What Manufacturers Need To Know About Supply Chain Evolution in 2022
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How can I improve ROI while lowering the threat of worldwide market disruptions?
Major manufacturers have begun moving away from their home countries to take advantage of lower costs for offshore manufacturing while, at the same time, increasing their returns on investment (ROI). More goods and services are made in other countries and not just in one industry.
Globalization has helped stimulate world trade, increasing international production chains and encouraging companies to move into new markets that were previously too expensive or difficult to reach with traditional business models.
The Manufacturing value chain consists of three main parts:
- The upstream activities such as R&D, engineering, procurement
- The midstream activities such as manufacturing
- The downstream activities such as sales and marketing
The statistically biased decision to attribute the whole commercial value to a single country of origin or supplier within that country may result in misleading conclusions.
To achieve long-term success, an organization’s manufacturers must understand the evolution of the supply chain trends within these interconnected global market forces. They need to understand better how changes may affect their operations through the entire supply chain – from the supply chain management strategies employed in this article.
Why do I need supply chain evolution to support my manufacturing needs?
A supply-chain failure occurs whenever the product or process has been disrupted in production or distribution. Supply chain disruption includes disasters, regional conflicts, and epidemics.
The COVID Pandemic has delivered an unprecedented and broad value chain shock to the global economy. The latest disruption was not the first. In 2011 a major earthquake destroyed Japan’s electronics manufacturing plant. Supplies from it had been halted globally after failing.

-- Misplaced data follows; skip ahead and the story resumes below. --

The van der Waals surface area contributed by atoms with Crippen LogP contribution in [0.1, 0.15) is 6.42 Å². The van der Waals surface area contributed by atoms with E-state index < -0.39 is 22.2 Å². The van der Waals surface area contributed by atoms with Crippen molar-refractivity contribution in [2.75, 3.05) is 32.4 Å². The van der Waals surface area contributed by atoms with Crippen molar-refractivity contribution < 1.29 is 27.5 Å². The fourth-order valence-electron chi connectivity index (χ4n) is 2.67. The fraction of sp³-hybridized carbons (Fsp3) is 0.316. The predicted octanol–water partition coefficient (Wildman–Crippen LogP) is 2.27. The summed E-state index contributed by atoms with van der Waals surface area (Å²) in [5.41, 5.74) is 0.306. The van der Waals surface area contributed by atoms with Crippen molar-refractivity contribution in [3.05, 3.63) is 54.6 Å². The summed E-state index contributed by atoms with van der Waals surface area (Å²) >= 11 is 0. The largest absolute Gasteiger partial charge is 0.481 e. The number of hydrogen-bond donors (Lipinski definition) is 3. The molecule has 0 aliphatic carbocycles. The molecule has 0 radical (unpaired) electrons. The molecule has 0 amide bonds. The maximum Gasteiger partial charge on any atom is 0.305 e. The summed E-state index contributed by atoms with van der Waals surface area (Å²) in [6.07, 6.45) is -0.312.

The accident shattered the world’s largest manufacturer of high-performance silicon wafers. Several weeks later, flooding destroyed manufacturing plants in Thailand which produce nearly half of all hard drives on Earth, leaving computer manufacturers scrambling.
So, disruptions will always be with us. But, it’s up to us to mitigate the risks.
Supply chain disruptions exploit vulnerabilities within companies and value chains
The shift toward just-in-time global manufacturing systems has improved efficiency and reduced the need for working capital. But now, the pendulum may be swinging in the other direction. The presence of adequate backup stock is critical to reducing the costs of disruption to supply.
It also positions businesses positively if a sudden high demand occurs after experiencing the shock of rerouted components across multiple sites. This continuity requires robust digital systems and analytical power for running scenarios that depend on answers.
Supply chain disruptions exploit weak spots of a wider value chain or a particular company. Supply Chain activities within a company are vulnerable or resilient depending on its capability to monitor risk, implement mitigation strategies, and establish a business continuity plan.
This vulnerability exists in certain industry segments: Perishability of agricultural products, for example, means the associated value chains are highly susceptible. An industry with variable seasonal or cyclical demands can also face particular problems.
What tools can I use to reduce my exposure to supply chain disruptions?